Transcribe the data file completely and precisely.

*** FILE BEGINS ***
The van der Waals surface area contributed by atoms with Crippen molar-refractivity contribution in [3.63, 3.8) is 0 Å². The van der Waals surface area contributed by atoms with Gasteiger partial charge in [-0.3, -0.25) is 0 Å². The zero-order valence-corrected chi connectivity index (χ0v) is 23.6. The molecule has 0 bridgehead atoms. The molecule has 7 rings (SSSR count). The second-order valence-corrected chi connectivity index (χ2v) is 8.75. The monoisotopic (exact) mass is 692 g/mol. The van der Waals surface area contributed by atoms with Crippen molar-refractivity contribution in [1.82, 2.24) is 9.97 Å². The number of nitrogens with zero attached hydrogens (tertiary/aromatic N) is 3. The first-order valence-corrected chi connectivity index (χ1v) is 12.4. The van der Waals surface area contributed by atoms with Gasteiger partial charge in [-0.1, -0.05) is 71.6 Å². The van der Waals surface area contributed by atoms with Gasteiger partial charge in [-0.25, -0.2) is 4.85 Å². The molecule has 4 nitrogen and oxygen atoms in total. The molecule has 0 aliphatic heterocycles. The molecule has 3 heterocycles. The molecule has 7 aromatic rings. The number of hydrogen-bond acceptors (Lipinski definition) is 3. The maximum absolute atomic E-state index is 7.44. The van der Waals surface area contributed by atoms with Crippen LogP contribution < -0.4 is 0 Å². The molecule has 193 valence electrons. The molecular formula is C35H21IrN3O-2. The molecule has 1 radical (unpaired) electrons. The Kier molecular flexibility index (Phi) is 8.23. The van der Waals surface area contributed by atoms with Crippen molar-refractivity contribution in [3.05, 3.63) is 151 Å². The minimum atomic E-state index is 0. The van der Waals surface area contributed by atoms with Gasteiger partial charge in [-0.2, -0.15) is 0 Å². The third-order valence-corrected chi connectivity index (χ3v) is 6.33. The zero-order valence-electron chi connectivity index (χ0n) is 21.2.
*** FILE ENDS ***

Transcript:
The van der Waals surface area contributed by atoms with Crippen molar-refractivity contribution in [3.63, 3.8) is 0 Å². The van der Waals surface area contributed by atoms with Gasteiger partial charge in [-0.3, -0.25) is 0 Å². The zero-order valence-corrected chi connectivity index (χ0v) is 23.6. The molecule has 0 bridgehead atoms. The molecule has 7 rings (SSSR count). The second-order valence-corrected chi connectivity index (χ2v) is 8.75. The monoisotopic (exact) mass is 692 g/mol. The van der Waals surface area contributed by atoms with Crippen molar-refractivity contribution in [1.82, 2.24) is 9.97 Å². The number of nitrogens with zero attached hydrogens (tertiary/aromatic N) is 3. The first-order valence-corrected chi connectivity index (χ1v) is 12.4. The van der Waals surface area contributed by atoms with Gasteiger partial charge in [-0.1, -0.05) is 71.6 Å². The van der Waals surface area contributed by atoms with Gasteiger partial charge in [-0.25, -0.2) is 4.85 Å². The molecule has 4 nitrogen and oxygen atoms in total. The molecule has 0 aliphatic heterocycles. The molecule has 3 heterocycles. The molecule has 7 aromatic rings. The number of hydrogen-bond acceptors (Lipinski definition) is 3. The maximum absolute atomic E-state index is 7.44. The van der Waals surface area contributed by atoms with Crippen LogP contribution < -0.4 is 0 Å². The molecule has 193 valence electrons. The molecular formula is C35H21IrN3O-2. The molecule has 1 radical (unpaired) electrons. The Kier molecular flexibility index (Phi) is 8.23. The van der Waals surface area contributed by atoms with Crippen molar-refractivity contribution in [3.05, 3.63) is 151 Å². The minimum atomic E-state index is 0. The van der Waals surface area contributed by atoms with Gasteiger partial charge in [-0.2, -0.15) is 0 Å². The third-order valence-corrected chi connectivity index (χ3v) is 6.33. The zero-order valence-electron chi connectivity index (χ0n) is 21.2.